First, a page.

How Many New Items Should We Buy Each Year?

A few weeks ago, I launched my private Facebook group.   The discussions in this group are so interesting and thought-provoking that I will periodically share some of them here on the blog.   Today’s post includes the very first discussion topic that I posed for the group.

New Items Per Year

What’s a reasonable amount of clothes to buy per year?

The Question…

Here’s the question that I asked the group members to comment on:

I’ve been giving a lot of thought to how many new items it is reasonable to buy within a given year. I know there isn’t one number that will apply to everyone, but I’d love to get some thoughts on this subject. I know that the 50+ items I’ve been purchasing each year since I started “Recovering Shopaholic” is still too many, although it’s a lot fewer than the 150-200 annual purchases I made in 2012 and previous years. I’m thinking that I could probably reduce my purchases by half and it would still be more than enough, provided that I make wise choices. Thoughts?”

Thoughts From Group Members

Here’s what some of the group members had to say on the subject of yearly purchase numbers:

  • “This is something that I’ve been pondering a lot. Last year was the first time I counted my purchases. I bought 60 items. I was (and still am) trying to figure out my style and rebuild my wardrobe, so while I think it was too much, perhaps it was understandable. I think you’re right that bad purchases make us buy so much. Many of my bad purchases last year were made in the first half of the year when I was still fumbling, and many were also relatively cheap items. My first thought was “Well, no big deal. At least it was only cheap stuff.”, but then I realized that it was precisely the fact that they were cheap that was the problem. I make far fewer mistakes with expensive purchases because I put more thought into them.”
  • “For my 100-110 item wardrobe, the 60 items I purchased last year represented over half of my wardrobe, and, in my opinion, were way too many! That’s an average of 5 items per month. Three items per month (36 per year) seems more reasonable, and should be more than enough, I think. Even 24 (2 per month) seems like plenty to me on paper, but in reality I think I’d be bored and itching to buy more. I wonder if higher satisfaction with what I already have would help, though.”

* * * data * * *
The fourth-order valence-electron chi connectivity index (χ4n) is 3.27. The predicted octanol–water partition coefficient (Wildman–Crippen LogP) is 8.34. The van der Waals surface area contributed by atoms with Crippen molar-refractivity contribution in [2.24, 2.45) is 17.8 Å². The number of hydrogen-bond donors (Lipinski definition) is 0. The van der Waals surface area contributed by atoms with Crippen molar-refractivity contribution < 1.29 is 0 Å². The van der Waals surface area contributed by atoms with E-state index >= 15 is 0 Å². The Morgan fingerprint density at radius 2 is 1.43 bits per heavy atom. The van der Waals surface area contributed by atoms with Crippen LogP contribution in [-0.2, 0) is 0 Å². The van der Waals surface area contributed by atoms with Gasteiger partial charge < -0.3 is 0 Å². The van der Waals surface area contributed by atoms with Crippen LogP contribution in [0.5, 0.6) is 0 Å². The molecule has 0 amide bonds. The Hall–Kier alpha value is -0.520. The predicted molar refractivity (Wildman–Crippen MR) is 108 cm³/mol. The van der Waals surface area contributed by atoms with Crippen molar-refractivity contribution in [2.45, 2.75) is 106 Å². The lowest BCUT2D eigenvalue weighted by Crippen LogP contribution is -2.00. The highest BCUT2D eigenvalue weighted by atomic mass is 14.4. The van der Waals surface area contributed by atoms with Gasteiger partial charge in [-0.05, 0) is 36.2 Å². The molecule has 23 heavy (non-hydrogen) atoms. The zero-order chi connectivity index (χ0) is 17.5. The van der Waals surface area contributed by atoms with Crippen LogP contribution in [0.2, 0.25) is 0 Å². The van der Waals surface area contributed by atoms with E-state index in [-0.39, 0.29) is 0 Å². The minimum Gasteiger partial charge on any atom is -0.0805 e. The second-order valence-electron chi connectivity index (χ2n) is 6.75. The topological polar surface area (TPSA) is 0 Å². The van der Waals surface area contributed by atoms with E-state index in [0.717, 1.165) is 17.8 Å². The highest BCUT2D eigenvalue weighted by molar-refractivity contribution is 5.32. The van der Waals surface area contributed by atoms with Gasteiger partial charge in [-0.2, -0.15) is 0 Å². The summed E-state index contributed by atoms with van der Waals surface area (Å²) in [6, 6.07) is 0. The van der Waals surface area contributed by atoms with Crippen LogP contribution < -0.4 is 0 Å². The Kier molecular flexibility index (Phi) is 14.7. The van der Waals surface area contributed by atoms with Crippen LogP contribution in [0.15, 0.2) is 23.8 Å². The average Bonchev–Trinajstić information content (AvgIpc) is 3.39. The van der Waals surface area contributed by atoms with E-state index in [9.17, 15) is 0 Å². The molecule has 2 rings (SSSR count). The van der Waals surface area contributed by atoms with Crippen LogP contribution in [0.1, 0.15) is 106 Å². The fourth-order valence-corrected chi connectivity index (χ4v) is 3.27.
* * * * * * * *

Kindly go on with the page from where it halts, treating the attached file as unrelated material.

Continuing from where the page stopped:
• “I always buy more than I plan also. I think my ideal number of things to buy as of right now is about 20. This year I’ve bought 35 things through July and about 14 of them are things that I’m very happy I have. Others have been okay and I’ve worn them, but I could have done without them. I have about 65 items of out and about clothing, so 35 pieces is about half of my wardrobe.”
  • “I think that an appropriate number of items per year is directly related to the size of your wardrobe, and that’s a highly individual number. My number of items is relatively low – I wear dresses rather than separates, and almost all of my clothes are casual.  If your wardrobe consists of 150 items, then purchasing 50 items a year seems like a lot of churn to me.”
  • “I’m tracking differently, with the same goal in mind. I’m looking at the average cost per wear and overall % of my closet lost or gained. My goal this year was to reduce my wardrobe size by 30% and increase cost per wear by 20%. I can’t do this if I bring in lots of stuff because new stuff has never been worn and automatically moves my numbers in the wrong direction.”
  • “I usually aim for around 32 items, as I tend to shop seasonally not monthly. It breaks down to about 8 items a season. However, if my basics wear out, I will shop for new ones and exceed 32 sometimes, going to 40. That’s clothes and shoes. I don’t count accessories, but I wear everything I have before making a new purchase. So I guess it’s a checks and balances thing. However, there are so many factors to this question, like: Do you need to rebuild your wardrobe? Do you have two main seasons or four individual ones? Do you shop monthly or quarterly? So the number for each is individual; this is just what I personally do.”